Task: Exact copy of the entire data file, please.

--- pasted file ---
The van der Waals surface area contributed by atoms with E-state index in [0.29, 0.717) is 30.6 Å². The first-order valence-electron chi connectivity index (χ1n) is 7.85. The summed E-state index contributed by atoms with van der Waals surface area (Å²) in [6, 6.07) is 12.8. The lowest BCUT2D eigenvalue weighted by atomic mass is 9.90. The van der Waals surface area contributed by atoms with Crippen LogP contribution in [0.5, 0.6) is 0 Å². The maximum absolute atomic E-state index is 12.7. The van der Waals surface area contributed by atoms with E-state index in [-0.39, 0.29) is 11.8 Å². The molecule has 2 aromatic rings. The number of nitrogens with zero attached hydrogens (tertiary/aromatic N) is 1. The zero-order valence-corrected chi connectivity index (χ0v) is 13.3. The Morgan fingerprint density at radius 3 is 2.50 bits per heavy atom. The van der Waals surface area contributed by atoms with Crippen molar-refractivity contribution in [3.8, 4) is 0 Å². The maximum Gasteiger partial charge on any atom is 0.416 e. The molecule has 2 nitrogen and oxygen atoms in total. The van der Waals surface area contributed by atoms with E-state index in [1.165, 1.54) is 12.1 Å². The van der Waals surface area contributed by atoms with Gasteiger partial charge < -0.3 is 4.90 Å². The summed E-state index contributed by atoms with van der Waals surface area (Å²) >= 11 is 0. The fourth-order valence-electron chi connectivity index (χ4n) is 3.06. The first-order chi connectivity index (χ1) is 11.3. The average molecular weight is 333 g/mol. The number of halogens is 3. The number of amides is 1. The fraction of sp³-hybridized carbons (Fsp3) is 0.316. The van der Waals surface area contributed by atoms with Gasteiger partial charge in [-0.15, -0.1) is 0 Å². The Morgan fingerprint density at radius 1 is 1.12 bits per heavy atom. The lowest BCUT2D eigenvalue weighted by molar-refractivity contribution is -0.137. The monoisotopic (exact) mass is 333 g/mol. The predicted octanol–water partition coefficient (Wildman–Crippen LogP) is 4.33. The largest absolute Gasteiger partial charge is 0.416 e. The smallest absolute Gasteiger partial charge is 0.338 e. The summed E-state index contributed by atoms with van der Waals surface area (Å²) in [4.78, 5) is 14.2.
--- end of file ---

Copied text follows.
The van der Waals surface area contributed by atoms with E-state index in [0.29, 0.717) is 30.6 Å². The first-order valence-electron chi connectivity index (χ1n) is 7.85. The summed E-state index contributed by atoms with van der Waals surface area (Å²) in [6, 6.07) is 12.8. The lowest BCUT2D eigenvalue weighted by atomic mass is 9.90. The van der Waals surface area contributed by atoms with Crippen LogP contribution in [0.5, 0.6) is 0 Å². The maximum absolute atomic E-state index is 12.7. The van der Waals surface area contributed by atoms with E-state index in [-0.39, 0.29) is 11.8 Å². The molecule has 2 aromatic rings. The number of nitrogens with zero attached hydrogens (tertiary/aromatic N) is 1. The zero-order valence-corrected chi connectivity index (χ0v) is 13.3. The Morgan fingerprint density at radius 3 is 2.50 bits per heavy atom. The van der Waals surface area contributed by atoms with Crippen molar-refractivity contribution in [3.8, 4) is 0 Å². The maximum Gasteiger partial charge on any atom is 0.416 e. The molecule has 2 nitrogen and oxygen atoms in total. The van der Waals surface area contributed by atoms with E-state index in [1.165, 1.54) is 12.1 Å². The van der Waals surface area contributed by atoms with Gasteiger partial charge < -0.3 is 4.90 Å². The summed E-state index contributed by atoms with van der Waals surface area (Å²) >= 11 is 0. The fourth-order valence-electron chi connectivity index (χ4n) is 3.06. The first-order chi connectivity index (χ1) is 11.3. The average molecular weight is 333 g/mol. The number of halogens is 3. The number of amides is 1. The fraction of sp³-hybridized carbons (Fsp3) is 0.316. The van der Waals surface area contributed by atoms with Gasteiger partial charge in [-0.15, -0.1) is 0 Å². The Morgan fingerprint density at radius 1 is 1.12 bits per heavy atom. The lowest BCUT2D eigenvalue weighted by molar-refractivity contribution is -0.137. The monoisotopic (exact) mass is 333 g/mol. The predicted octanol–water partition coefficient (Wildman–Crippen LogP) is 4.33. The largest absolute Gasteiger partial charge is 0.416 e. The smallest absolute Gasteiger partial charge is 0.338 e. The summed E-state index contributed by atoms with van der Waals surface area (Å²) in [4.78, 5) is 14.2.